node build/index.js | ./node_modules/.bin/pino-eventhub -s pinoeventhubns -e pinoeventhub -n sendPinoEvent -a <your-SAS> -x <unix-time-expiry>

To see it working:

  1. run curl localhost:1337
  2. open
  3. click on pinoEventHubNS (or your equivalent Event Hub namespace)
  4. wait ±10 minutes, and you will see a blip under incoming messages


The alternative: AMQP

Alternatively, AMQP could be used to send the logs to an Event Hub. We stuck to https for simplicity.

Deploying to Web App

We have our basic Web App setup done already. However, to keep in line with Twelve-Factor App development, we want to simplify our npm run start command to node build/index.js | pino-eventhub. We have setup our npm module to take environment variables, so this can be done using the Azure CLI:

az webapp config appsettings set -n pino007 -g nearGroup --settings \
  PINO_EVENT_HUB_NAMESPACE=pinoeventhubns \
  PINO_EVENT_HUB=pinoeventhub \

Now all we need to do is:

git push azure pino:master
az webapp browse -n pino007 -g nearGroup

Again, you can go to your Event Hubs dashboard on the Azure Portal to see your events arrive.

Alternative: Application Insights

Instead of using Pino with Event Hubs, we could’ve opted for a solution like Application Insights (AI).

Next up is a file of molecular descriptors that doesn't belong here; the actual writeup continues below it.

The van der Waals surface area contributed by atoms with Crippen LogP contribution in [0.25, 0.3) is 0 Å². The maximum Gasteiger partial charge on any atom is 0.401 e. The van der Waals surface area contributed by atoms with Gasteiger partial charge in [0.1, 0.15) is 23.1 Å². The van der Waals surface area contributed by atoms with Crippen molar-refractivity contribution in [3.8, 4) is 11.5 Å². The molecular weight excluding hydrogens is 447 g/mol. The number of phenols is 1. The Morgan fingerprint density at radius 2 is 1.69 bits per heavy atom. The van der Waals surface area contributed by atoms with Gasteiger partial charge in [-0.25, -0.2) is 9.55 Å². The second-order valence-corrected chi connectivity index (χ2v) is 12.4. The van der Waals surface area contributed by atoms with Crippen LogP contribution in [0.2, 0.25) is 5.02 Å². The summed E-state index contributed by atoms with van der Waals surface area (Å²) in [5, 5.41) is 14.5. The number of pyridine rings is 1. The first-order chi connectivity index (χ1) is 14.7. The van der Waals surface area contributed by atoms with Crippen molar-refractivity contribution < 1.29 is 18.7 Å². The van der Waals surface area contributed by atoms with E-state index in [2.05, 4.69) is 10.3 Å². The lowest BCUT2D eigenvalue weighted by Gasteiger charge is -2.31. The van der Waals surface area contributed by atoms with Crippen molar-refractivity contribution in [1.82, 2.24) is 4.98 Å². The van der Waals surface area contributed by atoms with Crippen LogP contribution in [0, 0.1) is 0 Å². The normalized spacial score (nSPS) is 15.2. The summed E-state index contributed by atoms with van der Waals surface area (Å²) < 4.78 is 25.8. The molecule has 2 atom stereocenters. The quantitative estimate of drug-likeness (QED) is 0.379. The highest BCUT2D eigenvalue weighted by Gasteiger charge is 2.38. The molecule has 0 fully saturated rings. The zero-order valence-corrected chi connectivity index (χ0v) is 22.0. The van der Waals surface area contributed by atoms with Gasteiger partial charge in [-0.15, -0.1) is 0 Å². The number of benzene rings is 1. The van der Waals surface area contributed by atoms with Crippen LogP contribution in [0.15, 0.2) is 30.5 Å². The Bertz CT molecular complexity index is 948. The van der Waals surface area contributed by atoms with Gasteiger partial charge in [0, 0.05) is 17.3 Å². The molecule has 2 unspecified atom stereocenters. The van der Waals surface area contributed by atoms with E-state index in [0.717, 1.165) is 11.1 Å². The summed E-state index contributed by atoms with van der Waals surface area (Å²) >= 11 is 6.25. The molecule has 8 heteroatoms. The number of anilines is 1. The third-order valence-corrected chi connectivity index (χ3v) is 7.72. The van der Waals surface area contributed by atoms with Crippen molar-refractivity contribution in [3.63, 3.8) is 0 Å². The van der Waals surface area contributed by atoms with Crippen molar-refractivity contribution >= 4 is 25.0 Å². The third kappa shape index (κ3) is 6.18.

According to Microsoft:

Application Insights is an extensible Application Performance Management (APM) service for web developers on multiple platforms. Use it to monitor your live Web App. It will automatically detect performance anomalies. It includes powerful analytics tools to help you diagnose issues and to understand what users actually do with your app. It’s designed to help you continuously improve performance and usability.

All the functionality AI ties into looks great. AI, however, tightly couples to your application through monkey-patching. At the moment AI is instrumented for Bunyan, Console, MongoDB, MongoDB-Core, Mysql and Redis. However, for this application, we are looking at the lightest/fastest possible logging solution. Hence, Event Hubs made more sense for us.


Building on our previous article, we wanted to be able to collect the log files from our application. We showed that it is easy to provision an Event Hub on the Azure portal, using Pino as our logger. After creating credentials (using the tool we provided), your Web App can stream to an Event Hub from a single-line command.

In the next article in the series, we will select from the logs collected in an Event Hub, and represent them visually.


Subscribe to our monthly newsletter!
join the discussion